Dr. Lisa Eichelberger, dean of the College of Health at Clayton State University, addressed the Board of Regents of the University System of Georgia (USG) on Tuesday, June 8, highlighting what the Clayton State School of Nursing has been doing to help address the issues facing nursing in the State of Georgia.
Eichelberger was speaking to the Regents at the request of the Board staff, which had previously decided to have one person from the nursing field and one person from the teacher education field address the Regents at the June meeting to highlight what their universities were doing and how to meet the critical shortage of nurses and teachers… two professions the Regents have targeted for special initiative funding.
Speaking first on outlining the problems related to nursing in Georgia and the USG’s response, Eichelberger noted that, “Georgia is facing a serious nursing shortage that is predicted to reach more than 40,000 by 2020. Even in this recession, health care has been the only industry sector that has added jobs. The demand for nursing far exceeds the supply even in these economic times.
“Two barriers to increasing the supply are faculty shortage and lack of clinical space for student experiences.”
Eichelberger also noted that the USG’s response to this crisis has been through ICAPP Health Professions Initiatives, and through targeted funding from the BOR for capacity building. Individual institutions have also increased funding to nursing departments.
“The outcome has been that, over the past four years, we have increased production by 32 percent, which is good, but still far behind what is needed,” she said.
In terms of Clayton State’s efforts to increase capacity, Eichelberger touched briefly on four items: how Clayton State has leveraged Board of Regents and ICAPP funding to increase capacity; how Clayton State has contributed to the education of Georgia’s minority and disadvantaged student population; this fall, Clayton State will be the first nursing program in Georgia to offer totally online education for nurse educators and leaders; and about a planned partnership with Columbus State University to offer the first collaborative nursing masters program in Georgia.
Since 2002, Clayton State’s School of Nursing has received two rounds of funding from Georgia’s ICAPP Health Professions Initiative program. This ICAPP seed money and the expansion Clayton State’s simulation laboratory, has allowed the School of Nursing to double its annual enrollment each year.
With the nursing program’s graduation rate of greater than 90 percent, and a 2008/09 state board pass rate of 95 percent, Clayton State’s ICAPP funding is responsible for approximately 60 new registered nurses working in Georgia each year.
With more than 85 percent of Clayton State nurses staying in Georgia to practice and starting salaries at or around $50,000, the economic impact of the ICAPP funding provided to CSU has been tremendous.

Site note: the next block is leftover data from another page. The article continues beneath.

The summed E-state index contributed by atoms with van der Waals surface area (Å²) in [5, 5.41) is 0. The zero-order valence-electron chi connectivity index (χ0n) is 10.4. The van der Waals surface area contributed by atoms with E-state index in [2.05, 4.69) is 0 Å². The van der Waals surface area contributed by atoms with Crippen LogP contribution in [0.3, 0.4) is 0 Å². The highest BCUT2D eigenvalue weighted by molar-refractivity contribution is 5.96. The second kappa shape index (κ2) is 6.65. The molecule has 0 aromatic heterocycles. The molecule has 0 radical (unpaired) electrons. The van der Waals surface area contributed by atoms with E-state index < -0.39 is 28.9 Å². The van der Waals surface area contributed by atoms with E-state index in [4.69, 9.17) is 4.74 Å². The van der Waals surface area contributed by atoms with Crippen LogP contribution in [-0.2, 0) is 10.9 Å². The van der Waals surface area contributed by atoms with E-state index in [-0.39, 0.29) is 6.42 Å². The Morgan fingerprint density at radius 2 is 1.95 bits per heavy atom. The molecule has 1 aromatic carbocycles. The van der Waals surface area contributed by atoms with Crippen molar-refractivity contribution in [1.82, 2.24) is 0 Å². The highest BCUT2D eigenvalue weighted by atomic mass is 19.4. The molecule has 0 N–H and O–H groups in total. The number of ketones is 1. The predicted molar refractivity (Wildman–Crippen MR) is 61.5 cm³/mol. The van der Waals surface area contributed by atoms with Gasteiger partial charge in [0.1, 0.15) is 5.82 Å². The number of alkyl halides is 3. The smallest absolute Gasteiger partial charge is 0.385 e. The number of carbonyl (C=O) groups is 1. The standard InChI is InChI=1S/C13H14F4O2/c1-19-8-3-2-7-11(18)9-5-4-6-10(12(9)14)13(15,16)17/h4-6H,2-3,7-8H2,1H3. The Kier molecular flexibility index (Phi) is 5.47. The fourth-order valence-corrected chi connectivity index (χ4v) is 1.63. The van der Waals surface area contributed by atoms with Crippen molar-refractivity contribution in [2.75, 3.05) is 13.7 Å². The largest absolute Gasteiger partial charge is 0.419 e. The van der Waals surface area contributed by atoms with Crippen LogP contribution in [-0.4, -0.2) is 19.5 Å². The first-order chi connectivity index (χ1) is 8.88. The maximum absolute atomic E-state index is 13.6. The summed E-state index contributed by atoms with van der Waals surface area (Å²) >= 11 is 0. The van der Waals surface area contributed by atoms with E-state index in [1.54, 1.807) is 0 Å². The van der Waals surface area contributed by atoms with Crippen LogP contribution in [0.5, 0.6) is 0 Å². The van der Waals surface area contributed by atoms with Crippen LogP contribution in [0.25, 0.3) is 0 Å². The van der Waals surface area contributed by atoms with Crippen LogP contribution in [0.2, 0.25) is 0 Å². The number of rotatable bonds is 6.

More than 10 years ago, the School of Nursing implemented a structured program to target the recruitment and graduation of 80 percent minority nurses, going from an enrollment of 45 percent minority students to a 75 percent minority enrollment making Clayton State the largest producer of minority nurses in Georgia, including the Historically Black Colleges.
ONLINE MASTERS PROGRAM
With the Regents’ approval, Clayton State will begin offering its accredited masters degree program totally on line, making it the first such program in Georgia. The online format provides opportunities for many working RN’s who are unable to come to a physical location for traditional educational offerings. CSU online program targets nursing education and nursing leadership, two of the most critical shortage areas in nursing.
The online masters degree is part of a new 2010–2012 ICAPP project enabling 12 RN’s from across the state to enroll in a masters of nursing education program while receiving tuition support and employment as junior faculty in Georgia nursing programs. At the end of the new two year project, Georgia will have 12 new faculty who have made a commitment to teach for a minimum of two years in Georgia nursing programs
COLLABORATIVE MASTERS PROGRAM
Columbus State is adopting Clayton State’s masters program curriculum and seeking approval to begin offering a masters degree in collaboration with Clayton State’s already established master program. This is also a first for Georgia and is modeled after the very successful Georgia On My Line collaborative Masters of Arts in Teaching and Masters in Education.
Dr. Marci M. Middleton, assistant vice chancellor, Academic Programs, called Eichelberger’s address, “a laudatory presentation of local, state, and national trends.”
“We were very appreciative to have you join us. Thank you for your support,” she added.